Idina Menzel

The Little Mermaid and Magdalen

Hey parents, can you believe it hasn’t even been a year since Frozen came out? I know, it feels like you’ve been hearing you kids belt “Let It Go” for eons, but the Disney animated feature officially opened on a single screen in Hollywood on November 22, 2013, before going wide five days later. Technically, though, it did play as early as November 10th, at the New York Children’s Film Festival, so I guess we can start celebrating its first birthday. Stuff some cake in its face, because it’s barely a baby anymore. My son is pretty young, so he didn’t see Frozen until a couple months ago (it’s also when I had my viewing), and ever since he’s wanted to watch it all the time. Whether he calls the movie “Let It Go” or claims Elsa’s name is “Let It Go” or mostly wants to watch Olaf the snowman, not a day goes by that he doesn’t mention the possibility. Not that I give in every time; more often we’ll just sing or play one of the songs. I know he’ll eventually move on to something else (his last, and first, obsession was Dumbo). I also know I can’t force the change on him yet. I don’t even mind Frozen yet, strangely, but I bet parents who’ve been there for the past year are ready to forget it ever existed. Whatever the case, I’m devoting this week’s dozen movie recommendations to moms and dads who’d like some alternatives to try out. Most may […]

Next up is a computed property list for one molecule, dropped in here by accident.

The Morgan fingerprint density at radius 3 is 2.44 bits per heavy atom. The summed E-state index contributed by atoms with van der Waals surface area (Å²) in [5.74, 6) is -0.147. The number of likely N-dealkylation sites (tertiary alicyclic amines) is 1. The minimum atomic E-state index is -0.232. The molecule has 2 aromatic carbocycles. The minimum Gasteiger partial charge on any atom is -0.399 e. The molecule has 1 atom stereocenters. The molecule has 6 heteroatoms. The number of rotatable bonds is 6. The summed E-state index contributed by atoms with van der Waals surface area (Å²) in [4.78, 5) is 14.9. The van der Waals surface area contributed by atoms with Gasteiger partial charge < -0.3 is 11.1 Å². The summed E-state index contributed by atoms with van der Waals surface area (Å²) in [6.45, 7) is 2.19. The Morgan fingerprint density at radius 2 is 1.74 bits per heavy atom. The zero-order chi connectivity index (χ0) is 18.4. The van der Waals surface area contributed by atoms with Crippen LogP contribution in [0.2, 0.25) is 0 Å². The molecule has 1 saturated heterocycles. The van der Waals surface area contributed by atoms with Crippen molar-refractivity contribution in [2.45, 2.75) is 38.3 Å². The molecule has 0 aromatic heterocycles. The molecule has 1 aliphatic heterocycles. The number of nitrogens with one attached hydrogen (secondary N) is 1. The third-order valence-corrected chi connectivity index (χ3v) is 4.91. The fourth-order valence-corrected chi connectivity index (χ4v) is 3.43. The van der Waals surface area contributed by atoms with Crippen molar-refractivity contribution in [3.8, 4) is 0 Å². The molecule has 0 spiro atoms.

Idina Menzel and James Marsden in Enchanted

Seven years after Disney brought Amy Adams into our lives as the real life princess that we’d always dreamed could exist, they’re attempting to make magic happen again with a sequel to their 2007 hit Enchanted, according to Deadline. In that first movie, doe-eyed, full of wonder and dressed like an adorable cupcake Giselle (Adams) peeled herself away from the animated kingdom of Andalasia when a wicked queen (Susan Sarandon) banished her to plain old regular Earth for fear that she would marry her princely stepson (James Marsden) and unseat her from her throne. With Enchanted 2 now a reality, maybe that means Giselle and her true love from New York City (Patrick Dempsey) didn’t wind up happily ever after as it so tidily seemed at the end of the first film. Or Prince Edward and his equally earthly girlfriend (Idina Menzel) weren’t exactly a match either. Having a partner who sings constantly, no matter how dreamy they might be, probably gets a little grating. No cast members have signed on yet for the sequel, which is being written by David Stem and David N. Weiss (The Smurfs; Are We There Yet?) and directed by Anne Fletcher (The Proposal; The Guilt Trip), meaning the doors are open for some healthy speculation about plot and premise.